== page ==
Career Question

Sorry this isn't related to posting a job so much as it is a query of job opinions.

How did you all decide on what you wanted to do in terms of career advancment in networking?  I'm currently a senior network engineer in an operations division for a well known organization.  The pay is decent, but frankly I'm tired of scheduled maintenance during off hours and being the first line if inquiry whenever there's a problem.

Now I know maintenance and off hours work is often times part of the networking game, and I actually don't even mind terribly about a call at 2am.  I do, however, care about being asked constantly to do off hours work (3pm to midnight in my case).  How did you guys go about choosing your career paths and jobs in networking?  Did you always seek to go up the ladder?  Was money the biggest factor or work from home?  I'm curious.  I'm not sure what I want to do next after obtaining my CCIE.

Apologies if this is the wrong forum for a career-related question.



  • Yeah I definitely delegate when smashed.  That's how I learned, so I pass it on to others.  The thing is, I basically found out that my current company won't pay me much more for obtaining a CCIE or moving positions altogether so it definitely is killing my interest.  That is why I'm trying to plan my next move.


    I was told to put a list together of things I want/want to do, I just can't figure out what that position may be.  Let me know:


    -Need the ability to telecommute/wfh from time to time

    -Don't mind being on call, but don't want to deal with changes past 5pm unless breakfix from said call

    -Would like to be involved in design/buildouts

  • I'll research it but I think you're right.  The bottom line is I'm beginning to hate operations/break fix and love working from home.  Actual work.  I'm not a slacker.

  • I was at the same junction couple of months ago. After reading several blogs (and asked a known multi-CCIE & CCDE) , it is recommended for one to pass CCIE (not a must, mind you) before attempting CCDE.

    Again, it's not a must, but certainly will help. As for me, since I love these kind of thing (mucking around cli, or routing protocols or even L2, other technologies) CCIE seems the way to go (for now).

    I'd like to think CCNA/CCNP as foundation of CCIE and CCIE as a foundation of CCDE. 

  • peetypeety ✭✭✭

    A couple of thoughts here:

    I work at a large company with a large network ops organization. With a big enough company, we have a team in the US that does a lot of the overseas maintenance, a team on the other side of the globe that does a lot of the US work, and we have a few contract employees who often tasked with the work that falls into the "US evening" gap before the overseas team comes on the clock, as well as much of the Saturday work. :)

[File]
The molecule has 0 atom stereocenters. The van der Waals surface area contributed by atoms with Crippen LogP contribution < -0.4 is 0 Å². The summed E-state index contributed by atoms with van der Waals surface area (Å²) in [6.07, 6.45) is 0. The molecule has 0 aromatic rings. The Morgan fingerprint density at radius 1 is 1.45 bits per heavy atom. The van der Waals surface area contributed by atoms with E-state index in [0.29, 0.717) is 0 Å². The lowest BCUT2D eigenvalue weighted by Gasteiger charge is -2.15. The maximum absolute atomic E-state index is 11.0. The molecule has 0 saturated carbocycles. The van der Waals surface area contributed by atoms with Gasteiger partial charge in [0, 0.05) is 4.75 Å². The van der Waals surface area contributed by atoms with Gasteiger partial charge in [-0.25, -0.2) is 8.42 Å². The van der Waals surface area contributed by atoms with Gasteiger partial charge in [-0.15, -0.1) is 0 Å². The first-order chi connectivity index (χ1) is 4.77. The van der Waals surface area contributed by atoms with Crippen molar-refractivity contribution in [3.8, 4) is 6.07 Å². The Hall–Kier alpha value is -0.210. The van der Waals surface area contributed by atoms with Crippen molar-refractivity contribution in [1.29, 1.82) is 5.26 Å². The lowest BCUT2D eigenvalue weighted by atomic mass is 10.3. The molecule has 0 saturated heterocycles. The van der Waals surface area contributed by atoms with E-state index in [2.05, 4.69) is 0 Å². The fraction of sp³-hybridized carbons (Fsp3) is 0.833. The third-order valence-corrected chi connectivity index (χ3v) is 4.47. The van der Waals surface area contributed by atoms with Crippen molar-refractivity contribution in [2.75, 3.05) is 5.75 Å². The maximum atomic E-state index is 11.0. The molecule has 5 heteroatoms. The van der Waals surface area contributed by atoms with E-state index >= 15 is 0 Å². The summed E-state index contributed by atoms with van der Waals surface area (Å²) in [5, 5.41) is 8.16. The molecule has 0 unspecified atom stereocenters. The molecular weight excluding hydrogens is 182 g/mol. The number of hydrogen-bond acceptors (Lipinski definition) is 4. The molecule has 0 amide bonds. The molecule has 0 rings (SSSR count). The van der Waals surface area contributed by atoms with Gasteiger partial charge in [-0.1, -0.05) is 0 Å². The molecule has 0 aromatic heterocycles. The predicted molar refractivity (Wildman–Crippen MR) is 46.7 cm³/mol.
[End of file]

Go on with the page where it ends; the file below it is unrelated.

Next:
A friend who kept getting tasked with all sorts of maintenance work around the clock said to his boss, "here's the deal: I'll work 12 hours a day for you, and you get to pick when that shift starts, but you don't get to split the shift up." Boss said cool. So he said "you've got me on work from 4pm to 4am, and you want me on the 10am team call, what do you want to do?" Boss said "well, can you join the call?", to which he said sure, but someone else has to take over the maintenance at 10pm. Boss said "Oh". :)

    Aside from my first real job and finding a job after following my ex-wife to another state, I switched jobs because:

    (2000) For proper "respect" and challenges, and more money

    (2002) Becase I was laid off. :)

    (2010) My employer got acquired, and the new CEO was a raging lunatic.

    (2012) Because I got my CCIE and wanted to move to the Seattle area.

    (2013) I was offered the opportunity to "upgrade" from contract employee doing the night and Saturday work to direct employee who doesn't have to do night/Saturday work. :)

  • I have my 1st attempt scheduled in May and I'm saved up for two attempts.  Based on those two I'll go from there, but I'd probably ease my way into design afterwards since Ialso need to finish college.  I'm thinking more and more that design will be my bag one day as I loathe security and am not particularly intrested in datacenter.

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